Cooling Air4,5
HP 1,2003,4
Propeller blades  
Span 38'4,5
Length 28' 9"4, 28' 10"5
Height 9'5, 11' 10"4
Wing area  
Loaded 5,875 lb5, 7,000 lb4
Speed 350 mph5
Speed @ 21,300' 331 mph4
Cruising speed  
Service ceiling 37,500'4
Range 845 miles4
Armament 4: MG4,5
Wings 4: 0.5" MG3
Bombs 200 lb4
  Grumman F4F-4 Wildcat
Type Carrier based fighter1,2, Fighter4
Crew 11,2,4
Engine (Type) Wright R-1830-36 Cyclone piston1, Pratt & Whitney R-1830-86 Twin Wasp4
OR Pratt & Whitney R-1830-86 piston2
Pratt & Whitney R-1830-76/86 Twin Wasp3
Cylinders Radial1,2, Radial 143,4
Cooling Air4
HP 1,2001,2,3,4
Propeller blades 31
Span 38'1,2,4
11.58 m2, 11.6 m1
Length 28'1, 28' 9"2,4
8.5 m1, 8.76 m2
Height 11' 10"2,4, 12'1
3.6 m1,2
Wing area 260 ft2 1,2
24.15 m2 1,2
Empty 5,746 lb1, 5,895 lb3
2,612 kg1, 2,674 kg3
Loaded 7,406 lb4, 7,935 lb1
3,607 kg1
Speed 317 mph1
512 kph1
Speed at sea level 274 mph3
441 kph3
Speed @ 18,800' /
5,730 m
320 mph3
515 kph3
Speed @ 19,400' /
5,915 m
318 mph2,4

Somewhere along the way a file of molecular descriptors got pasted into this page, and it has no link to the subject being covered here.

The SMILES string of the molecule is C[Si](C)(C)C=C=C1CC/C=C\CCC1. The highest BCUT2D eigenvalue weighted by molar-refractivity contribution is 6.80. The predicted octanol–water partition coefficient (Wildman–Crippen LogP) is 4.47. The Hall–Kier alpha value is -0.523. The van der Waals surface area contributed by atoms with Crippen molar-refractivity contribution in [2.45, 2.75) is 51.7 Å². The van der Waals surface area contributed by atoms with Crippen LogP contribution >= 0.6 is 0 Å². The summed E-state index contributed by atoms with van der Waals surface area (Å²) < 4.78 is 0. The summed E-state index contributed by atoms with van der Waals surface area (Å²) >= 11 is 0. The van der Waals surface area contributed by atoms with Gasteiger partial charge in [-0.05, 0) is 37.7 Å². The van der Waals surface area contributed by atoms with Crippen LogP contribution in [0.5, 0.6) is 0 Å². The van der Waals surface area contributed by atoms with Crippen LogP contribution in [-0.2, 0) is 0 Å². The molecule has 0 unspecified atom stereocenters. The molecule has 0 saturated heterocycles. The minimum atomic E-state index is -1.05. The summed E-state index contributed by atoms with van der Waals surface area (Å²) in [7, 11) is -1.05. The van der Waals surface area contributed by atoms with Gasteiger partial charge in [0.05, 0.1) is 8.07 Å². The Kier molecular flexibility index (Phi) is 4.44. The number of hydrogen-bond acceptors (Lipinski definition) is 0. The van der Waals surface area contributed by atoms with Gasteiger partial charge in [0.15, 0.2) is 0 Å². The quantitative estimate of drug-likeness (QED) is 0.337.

512 kph2
Cruising speed 154 mph1, 155 mph3
249 kph1,3
Climb 1,950'/minute2,3
594 m/minute2,3
Service ceiling 34,900'2,3,4, 39,400'1
10,064 m2, 10,637 m3, 12,010 m1
Range 768 miles1, 770 miles2,3,4
1,239 km1,3, 1,240 km2
Armament 6: MG4
Wings 6: 12.7 mm Browning air cooled MGs1
6: 0.5" MG3
Rounds 240 per MG1
Forward firing 6: 12.7 mm MGs2
Bombs 2: 100 lb1
200 lb4
2: 250 lb3
2: 45 kg1
2: 113 kg3
  Grumman FM-1 Wildcat
Engine (Type) Pratt & Whitney R-1830-76/86 Twin Wasp3
Cylinders Radial 143
HP 1,2003
Propeller blades  
Wing area  
Cruising speed  
Service ceiling  
Wings 6: 0.5" MG3
Bombs 2: 250 lb3
2: 113 kg3
  Grumman FM-2 Wildcat
Type Fighter bomber6
Crew 16
Engine (Type) Wright R-1820-56 Cyclone3,6
Cylinders Radial 93,6
HP 1,3506
Propeller blades 3 constant speed6
Span 38'6
Length 28' 11"6
Wing area 260 ft2 6
Empty 5,448 lb6, 5,542 lb3
2,514 kg3
Loaded 8,221 lb3, 8,271 lb6
3,729 kg3
Speed @ 28,800' 332 mph6
Cruising speed 164 mph6
Service ceiling 34,700'6
Range - loaded 900 miles6
Range - max 1,310 miles6
Wings 4: .50 cal MG6
6: 0.5" MG3
Bombs 500 lb6
2: 250 lb3
2: 113 kg3
Rockets 6: HVAR6


  1. Aircraft of WWII, General Editor: Jim Winchester, 2004
  2. Fighting Aircraft of World War II, Editor: Karen Leverington, 1995
  3. Aircraft of WWII, Stewart Wilson, 1998
  4. World War II Airplanes Volume 2, Enzo Angelucci, Paolo Matricardi, 1976
  5. Aeronautics Aircraft Spotters' Handbook, Ensign L. C. Guthman, 1943
  6. American Attack Aircraft Since 1926, E. R. Johnson, 2012
20th Century American Military History Crucial Site